Is turning up to a megagame, getting captured on turn 2 and spending the day playing ‘Escape from Chessdiz‘ with 2 or 3 other people really an inspiring megagame experience?
Is there enough player interaction apart from the privy council, the revolutionaries and the religious rivalries? To take an example – imagine you are one of the rook players? What would you be doing all day? This is a key question in megagame design – always ask “what will this player actually do?”
The base rules of chess have been altered to allow simultaneous action. Will this break the basic structure and make the chess-like game not work at all? Are there other modifications to the chess structure that might help add depth to the megagame? For example allowing more than one piece to move each turn. Or adding a random element where one rolls dice to determine whether a piece is captured. Or make the capture process a direct stone-paper-scissors type combat between the players on each side.
What this example seeks to illustrate is how, superficially, a board game might look like if it is translated into a megagame, but also how this process of conversion throws up some design issues that must be addressed to ensure that it is a genuine megagame experience.And how the megagame-ising of a baord game can change its character altogether. This is important if you wanted to replicate the experience of your favourite board game as a megagame. Will those changes destroy the bits you loved?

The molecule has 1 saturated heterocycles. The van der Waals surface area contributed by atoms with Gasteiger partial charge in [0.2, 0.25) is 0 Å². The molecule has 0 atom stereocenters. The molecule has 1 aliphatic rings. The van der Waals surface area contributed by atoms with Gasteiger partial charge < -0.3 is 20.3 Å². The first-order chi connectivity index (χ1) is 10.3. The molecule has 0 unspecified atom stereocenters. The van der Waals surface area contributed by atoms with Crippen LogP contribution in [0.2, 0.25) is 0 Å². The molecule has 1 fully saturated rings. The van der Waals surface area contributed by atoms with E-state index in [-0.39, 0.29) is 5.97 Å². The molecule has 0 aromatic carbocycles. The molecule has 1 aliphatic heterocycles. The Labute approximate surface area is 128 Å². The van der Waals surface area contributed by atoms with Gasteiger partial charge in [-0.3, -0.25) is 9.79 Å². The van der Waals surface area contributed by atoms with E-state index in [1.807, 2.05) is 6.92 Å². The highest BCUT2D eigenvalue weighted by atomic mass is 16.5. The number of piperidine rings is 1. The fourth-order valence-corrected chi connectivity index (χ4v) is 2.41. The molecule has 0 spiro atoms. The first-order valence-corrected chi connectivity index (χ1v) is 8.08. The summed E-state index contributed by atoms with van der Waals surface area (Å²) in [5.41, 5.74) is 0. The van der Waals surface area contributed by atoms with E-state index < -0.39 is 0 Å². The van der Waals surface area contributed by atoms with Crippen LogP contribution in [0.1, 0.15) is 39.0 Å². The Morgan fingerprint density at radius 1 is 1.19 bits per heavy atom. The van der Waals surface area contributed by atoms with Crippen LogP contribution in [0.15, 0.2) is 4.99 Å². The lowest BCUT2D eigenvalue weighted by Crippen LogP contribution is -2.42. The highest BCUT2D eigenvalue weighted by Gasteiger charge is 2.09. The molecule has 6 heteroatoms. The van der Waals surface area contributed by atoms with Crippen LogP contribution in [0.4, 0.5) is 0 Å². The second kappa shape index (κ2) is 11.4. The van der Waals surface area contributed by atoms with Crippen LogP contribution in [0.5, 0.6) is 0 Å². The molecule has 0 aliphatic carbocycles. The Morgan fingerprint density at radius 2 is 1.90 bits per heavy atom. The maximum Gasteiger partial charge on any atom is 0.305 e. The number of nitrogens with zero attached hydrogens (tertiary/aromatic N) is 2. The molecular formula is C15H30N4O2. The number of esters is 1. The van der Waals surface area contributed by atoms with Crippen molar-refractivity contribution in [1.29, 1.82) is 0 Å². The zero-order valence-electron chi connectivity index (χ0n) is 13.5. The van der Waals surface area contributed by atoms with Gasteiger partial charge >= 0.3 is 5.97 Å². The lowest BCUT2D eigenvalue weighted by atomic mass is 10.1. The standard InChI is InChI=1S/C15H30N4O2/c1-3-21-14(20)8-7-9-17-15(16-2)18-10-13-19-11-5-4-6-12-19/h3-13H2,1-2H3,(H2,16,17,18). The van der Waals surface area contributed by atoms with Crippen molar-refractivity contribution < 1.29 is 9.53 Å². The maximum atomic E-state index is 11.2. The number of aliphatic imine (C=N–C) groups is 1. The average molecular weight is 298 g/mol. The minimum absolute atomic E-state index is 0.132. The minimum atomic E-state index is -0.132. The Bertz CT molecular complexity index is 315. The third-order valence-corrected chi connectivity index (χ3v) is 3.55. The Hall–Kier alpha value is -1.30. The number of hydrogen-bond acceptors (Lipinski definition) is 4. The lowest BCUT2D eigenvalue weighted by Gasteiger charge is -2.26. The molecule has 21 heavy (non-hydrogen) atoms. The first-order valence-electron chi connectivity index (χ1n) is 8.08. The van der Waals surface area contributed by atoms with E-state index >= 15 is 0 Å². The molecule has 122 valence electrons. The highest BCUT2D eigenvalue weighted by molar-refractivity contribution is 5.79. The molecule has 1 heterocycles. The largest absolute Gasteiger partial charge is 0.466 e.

No matter what your favourite board game, or wargame or role playing game might be, translating them to the megagame format is never a trivial process. In fact often it can often be both quicker and easier to construct an original game around the theme than to modify or adjust an existing game that was never intended to be a megagame.
In Part 3: Another examples of a board game conversion – how the Pirates of Yendor came into being….